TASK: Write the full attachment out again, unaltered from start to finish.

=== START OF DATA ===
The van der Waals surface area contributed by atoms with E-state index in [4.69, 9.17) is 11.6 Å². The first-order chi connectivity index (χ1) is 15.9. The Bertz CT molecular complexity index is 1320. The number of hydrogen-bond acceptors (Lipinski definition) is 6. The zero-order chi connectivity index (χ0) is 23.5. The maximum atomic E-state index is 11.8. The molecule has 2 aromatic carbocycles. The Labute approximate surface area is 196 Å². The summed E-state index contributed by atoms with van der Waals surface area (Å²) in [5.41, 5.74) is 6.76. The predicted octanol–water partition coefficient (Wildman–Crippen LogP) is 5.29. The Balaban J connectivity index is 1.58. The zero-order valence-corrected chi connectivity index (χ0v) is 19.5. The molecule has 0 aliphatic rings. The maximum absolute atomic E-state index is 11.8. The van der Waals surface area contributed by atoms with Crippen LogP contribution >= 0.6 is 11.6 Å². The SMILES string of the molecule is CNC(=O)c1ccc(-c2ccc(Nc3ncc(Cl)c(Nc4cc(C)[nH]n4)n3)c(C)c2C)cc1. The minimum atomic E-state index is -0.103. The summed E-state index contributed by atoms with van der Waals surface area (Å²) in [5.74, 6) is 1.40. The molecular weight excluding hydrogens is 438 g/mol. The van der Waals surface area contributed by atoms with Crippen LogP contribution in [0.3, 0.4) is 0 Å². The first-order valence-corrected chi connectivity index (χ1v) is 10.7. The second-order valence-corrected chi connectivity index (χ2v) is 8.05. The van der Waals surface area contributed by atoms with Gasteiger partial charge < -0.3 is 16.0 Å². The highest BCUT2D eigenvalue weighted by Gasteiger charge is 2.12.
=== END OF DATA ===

The van der Waals surface area contributed by atoms with E-state index in [4.69, 9.17) is 11.6 Å². The first-order chi connectivity index (χ1) is 15.9. The Bertz CT molecular complexity index is 1320. The number of hydrogen-bond acceptors (Lipinski definition) is 6. The zero-order chi connectivity index (χ0) is 23.5. The maximum atomic E-state index is 11.8. The molecule has 2 aromatic carbocycles. The Labute approximate surface area is 196 Å². The summed E-state index contributed by atoms with van der Waals surface area (Å²) in [5.41, 5.74) is 6.76. The predicted octanol–water partition coefficient (Wildman–Crippen LogP) is 5.29. The Balaban J connectivity index is 1.58. The zero-order valence-corrected chi connectivity index (χ0v) is 19.5. The molecule has 0 aliphatic rings. The maximum absolute atomic E-state index is 11.8. The van der Waals surface area contributed by atoms with Crippen LogP contribution >= 0.6 is 11.6 Å². The SMILES string of the molecule is CNC(=O)c1ccc(-c2ccc(Nc3ncc(Cl)c(Nc4cc(C)[nH]n4)n3)c(C)c2C)cc1. The minimum atomic E-state index is -0.103. The summed E-state index contributed by atoms with van der Waals surface area (Å²) in [5.74, 6) is 1.40. The molecular weight excluding hydrogens is 438 g/mol. The van der Waals surface area contributed by atoms with Crippen LogP contribution in [0.3, 0.4) is 0 Å². The first-order valence-corrected chi connectivity index (χ1v) is 10.7. The second-order valence-corrected chi connectivity index (χ2v) is 8.05. The van der Waals surface area contributed by atoms with Gasteiger partial charge < -0.3 is 16.0 Å². The highest BCUT2D eigenvalue weighted by Gasteiger charge is 2.12.